Social protection is a human right which many women and girls are still denied. Compared to men, they are more likely to lose their income and to fall into poverty. A global snapshot on World Employment and Social Outlook: Trends for Women 2018 released today by the ILO warns against significant gender gaps in labour force participation, wages and social protection. Women are still overrepresented in informal employment in developing countries, and continue to face labour market barriers when it comes to accessing management positions.
Social protection is a powerful tool to reduce gender inequality, reduce poverty and build peaceful societies. The contribution of social protection to gender equality is recognized in particular with regard to addressing the gendered division of unpaid care and household work, which is one of the root causes of gender inequalities in opportunities and outcomes. A few examples across the ILO’s World Social Protection Report 2017-2019 illustrate policies promoting women empowerment.
On this International Women Day, let us advocate for more investments in gender-sensitive social protection systems, in particular for women and girls living in crisis contexts.
There has been increased attention to the promotion of gender equality and women’s empowerment in social protection policy and programming, as well as in emergency response programming – see, for instance, studies on gender dynamics within cash transfer programmes, ODI work on applying a gender analysis to the extension of social insurance to informal workers, and the recent CaLP symposium on “Gender and Cash Based Assistance in Humanitarian Action”.
Building on these efforts, we need to pay more attention to the issue of gender equality and women/girls’ empowerment in debates, policy and programming around the use of social protection systems and approaches to respond to crises.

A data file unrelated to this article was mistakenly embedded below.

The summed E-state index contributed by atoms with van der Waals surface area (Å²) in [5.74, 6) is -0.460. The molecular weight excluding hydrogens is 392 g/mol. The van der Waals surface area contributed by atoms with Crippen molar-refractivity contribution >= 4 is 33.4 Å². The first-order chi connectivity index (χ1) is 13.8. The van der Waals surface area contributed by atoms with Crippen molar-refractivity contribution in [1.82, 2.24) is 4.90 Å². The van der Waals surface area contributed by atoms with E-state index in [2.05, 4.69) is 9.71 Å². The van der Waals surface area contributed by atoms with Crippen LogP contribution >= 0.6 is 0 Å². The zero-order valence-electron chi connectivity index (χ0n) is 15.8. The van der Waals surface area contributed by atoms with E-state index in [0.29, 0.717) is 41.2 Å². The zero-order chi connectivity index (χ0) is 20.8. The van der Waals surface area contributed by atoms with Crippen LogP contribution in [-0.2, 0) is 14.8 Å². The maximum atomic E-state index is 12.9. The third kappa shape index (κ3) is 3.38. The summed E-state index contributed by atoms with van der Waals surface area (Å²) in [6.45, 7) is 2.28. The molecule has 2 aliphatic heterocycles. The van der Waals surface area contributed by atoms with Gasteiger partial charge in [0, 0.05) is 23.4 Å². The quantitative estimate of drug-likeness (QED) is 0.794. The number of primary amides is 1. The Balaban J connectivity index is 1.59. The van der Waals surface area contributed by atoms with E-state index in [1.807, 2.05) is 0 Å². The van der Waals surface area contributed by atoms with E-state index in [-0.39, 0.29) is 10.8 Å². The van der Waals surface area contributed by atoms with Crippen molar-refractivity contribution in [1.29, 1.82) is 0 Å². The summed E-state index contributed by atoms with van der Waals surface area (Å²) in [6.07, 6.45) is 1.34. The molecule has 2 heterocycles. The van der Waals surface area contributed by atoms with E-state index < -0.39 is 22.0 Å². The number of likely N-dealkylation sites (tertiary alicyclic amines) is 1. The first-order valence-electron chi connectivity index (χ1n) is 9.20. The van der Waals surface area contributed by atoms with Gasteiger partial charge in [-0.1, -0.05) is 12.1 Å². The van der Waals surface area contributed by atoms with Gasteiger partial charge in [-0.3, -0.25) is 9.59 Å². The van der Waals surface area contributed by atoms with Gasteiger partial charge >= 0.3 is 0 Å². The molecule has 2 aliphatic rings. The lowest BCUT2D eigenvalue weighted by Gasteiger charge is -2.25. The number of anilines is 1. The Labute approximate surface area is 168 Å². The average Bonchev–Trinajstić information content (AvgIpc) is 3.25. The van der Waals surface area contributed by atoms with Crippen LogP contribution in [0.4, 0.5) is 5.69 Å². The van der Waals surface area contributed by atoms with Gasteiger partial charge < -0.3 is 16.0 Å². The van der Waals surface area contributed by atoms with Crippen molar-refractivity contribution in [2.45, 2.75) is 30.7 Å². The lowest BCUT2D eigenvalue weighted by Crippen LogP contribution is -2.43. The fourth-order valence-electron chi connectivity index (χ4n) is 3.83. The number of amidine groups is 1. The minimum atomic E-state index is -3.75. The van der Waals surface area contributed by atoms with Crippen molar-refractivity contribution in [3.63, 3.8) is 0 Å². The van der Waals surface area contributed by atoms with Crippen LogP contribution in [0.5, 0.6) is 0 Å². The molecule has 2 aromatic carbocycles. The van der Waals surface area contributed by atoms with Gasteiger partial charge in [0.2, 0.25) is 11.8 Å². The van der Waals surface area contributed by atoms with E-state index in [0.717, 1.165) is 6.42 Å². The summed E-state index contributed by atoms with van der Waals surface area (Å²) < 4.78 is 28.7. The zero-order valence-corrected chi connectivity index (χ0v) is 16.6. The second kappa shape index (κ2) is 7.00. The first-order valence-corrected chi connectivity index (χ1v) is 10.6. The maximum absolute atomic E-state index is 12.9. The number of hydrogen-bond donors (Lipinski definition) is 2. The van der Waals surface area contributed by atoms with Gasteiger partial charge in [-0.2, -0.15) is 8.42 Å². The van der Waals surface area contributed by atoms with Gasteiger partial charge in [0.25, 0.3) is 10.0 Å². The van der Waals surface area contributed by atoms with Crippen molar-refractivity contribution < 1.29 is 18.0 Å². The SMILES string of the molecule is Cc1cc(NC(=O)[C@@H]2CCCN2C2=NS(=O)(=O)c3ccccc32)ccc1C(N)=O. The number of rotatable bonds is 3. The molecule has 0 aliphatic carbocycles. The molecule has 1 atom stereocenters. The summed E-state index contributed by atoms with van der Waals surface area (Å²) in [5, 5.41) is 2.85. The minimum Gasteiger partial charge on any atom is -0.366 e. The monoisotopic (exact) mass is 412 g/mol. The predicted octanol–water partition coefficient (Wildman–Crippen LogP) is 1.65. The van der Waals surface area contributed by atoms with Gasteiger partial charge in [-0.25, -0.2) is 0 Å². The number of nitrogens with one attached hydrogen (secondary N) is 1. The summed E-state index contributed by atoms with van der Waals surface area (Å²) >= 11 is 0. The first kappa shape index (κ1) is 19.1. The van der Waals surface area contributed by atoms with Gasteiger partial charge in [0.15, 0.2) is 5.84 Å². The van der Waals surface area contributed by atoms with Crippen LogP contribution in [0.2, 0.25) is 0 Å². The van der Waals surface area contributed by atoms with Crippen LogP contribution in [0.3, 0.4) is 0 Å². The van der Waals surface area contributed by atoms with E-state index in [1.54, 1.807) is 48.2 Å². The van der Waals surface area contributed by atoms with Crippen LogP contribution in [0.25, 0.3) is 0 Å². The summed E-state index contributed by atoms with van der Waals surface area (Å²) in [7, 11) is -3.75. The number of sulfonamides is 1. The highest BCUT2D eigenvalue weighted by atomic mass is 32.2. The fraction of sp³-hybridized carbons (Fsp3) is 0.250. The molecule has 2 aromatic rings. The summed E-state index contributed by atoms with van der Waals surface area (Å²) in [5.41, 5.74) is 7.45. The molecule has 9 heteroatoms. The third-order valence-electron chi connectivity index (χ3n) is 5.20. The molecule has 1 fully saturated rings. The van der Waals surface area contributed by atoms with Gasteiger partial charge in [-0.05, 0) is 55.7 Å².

Ahead of the European Development Days (5-6 June 2018, Brussels) on “Women and Girls at the Forefront of Sustainable Development: protect, empower, invest”, it will be great to hear experiences from community members on applying a gender analysis to shock-sensitive social protection.
On behalf of the EU Guidance Package on Social Protection across the Humanitarian-development Nexus
The Latin American Studies Network of Montreal (RELAM) invites you to its 4th Annual International Student Conference: “Gender in Latin America: Tensions and Perspectives”.
The Conference will take place on April 26, 2018 at McGill University.
Throughout the day, 30 graduate and undergraduate students from a variety of disciplines and universities will present their research on gender-related topics in Latin America. Among other themes, students will explore the empirical and conceptual issues surrounding the study of gender in the region: the relationship between gender representation(s) and violence, forms and expressions of resistance, and will explore gender issues within different contexts and environments (the workplace, the urban and public space and the state). Each panel will be discussed by a Professor with an expertise on the panel’s topic.
Moreover, we are honored to host Dr. Nora E. Jaffary (Department of History, Concordia University), who will be the guest speaker for the event.
RÉLAM’s Student Conference is multi-lingual (English, French, Spanish and Portuguese), free and open to the public.
What? International Student Conference: “Gender in Latin America: Tensions and Perspectives”
When? April 26, 2018 from 9:00am to 5:30pm
Where? 3650 McTavish Street, Montréal, QC H3A 1Y2, Hall Room and Room 404
Contact: [email protected] (Rubem Jr.)